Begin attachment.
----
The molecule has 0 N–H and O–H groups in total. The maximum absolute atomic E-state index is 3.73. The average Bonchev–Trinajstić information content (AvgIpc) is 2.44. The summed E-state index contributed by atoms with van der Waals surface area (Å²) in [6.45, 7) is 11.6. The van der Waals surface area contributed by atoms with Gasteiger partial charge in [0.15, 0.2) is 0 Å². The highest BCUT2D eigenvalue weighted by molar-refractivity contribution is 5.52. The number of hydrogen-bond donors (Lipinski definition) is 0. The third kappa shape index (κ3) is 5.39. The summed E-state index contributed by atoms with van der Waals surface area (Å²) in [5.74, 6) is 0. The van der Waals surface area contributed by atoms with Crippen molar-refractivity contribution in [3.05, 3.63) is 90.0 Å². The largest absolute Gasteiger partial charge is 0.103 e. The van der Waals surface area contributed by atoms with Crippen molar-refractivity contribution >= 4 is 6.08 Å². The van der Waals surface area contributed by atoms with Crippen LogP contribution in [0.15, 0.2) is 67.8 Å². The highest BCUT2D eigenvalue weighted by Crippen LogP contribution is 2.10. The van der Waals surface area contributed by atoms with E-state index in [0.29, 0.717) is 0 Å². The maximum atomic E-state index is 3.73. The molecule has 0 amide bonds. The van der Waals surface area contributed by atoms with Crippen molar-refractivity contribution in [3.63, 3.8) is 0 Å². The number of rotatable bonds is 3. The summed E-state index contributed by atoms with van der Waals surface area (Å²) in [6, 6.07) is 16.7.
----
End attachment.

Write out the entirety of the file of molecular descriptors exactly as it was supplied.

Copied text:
The molecule has 0 N–H and O–H groups in total. The maximum absolute atomic E-state index is 3.73. The average Bonchev–Trinajstić information content (AvgIpc) is 2.44. The summed E-state index contributed by atoms with van der Waals surface area (Å²) in [6.45, 7) is 11.6. The van der Waals surface area contributed by atoms with Gasteiger partial charge in [0.15, 0.2) is 0 Å². The highest BCUT2D eigenvalue weighted by molar-refractivity contribution is 5.52. The number of hydrogen-bond donors (Lipinski definition) is 0. The third kappa shape index (κ3) is 5.39. The summed E-state index contributed by atoms with van der Waals surface area (Å²) in [5.74, 6) is 0. The van der Waals surface area contributed by atoms with Crippen molar-refractivity contribution in [3.05, 3.63) is 90.0 Å². The largest absolute Gasteiger partial charge is 0.103 e. The van der Waals surface area contributed by atoms with Crippen molar-refractivity contribution >= 4 is 6.08 Å². The van der Waals surface area contributed by atoms with Crippen LogP contribution in [0.15, 0.2) is 67.8 Å². The highest BCUT2D eigenvalue weighted by Crippen LogP contribution is 2.10. The van der Waals surface area contributed by atoms with E-state index in [0.29, 0.717) is 0 Å². The maximum atomic E-state index is 3.73. The molecule has 0 amide bonds. The van der Waals surface area contributed by atoms with Crippen molar-refractivity contribution in [3.63, 3.8) is 0 Å². The number of rotatable bonds is 3. The summed E-state index contributed by atoms with van der Waals surface area (Å²) in [6, 6.07) is 16.7.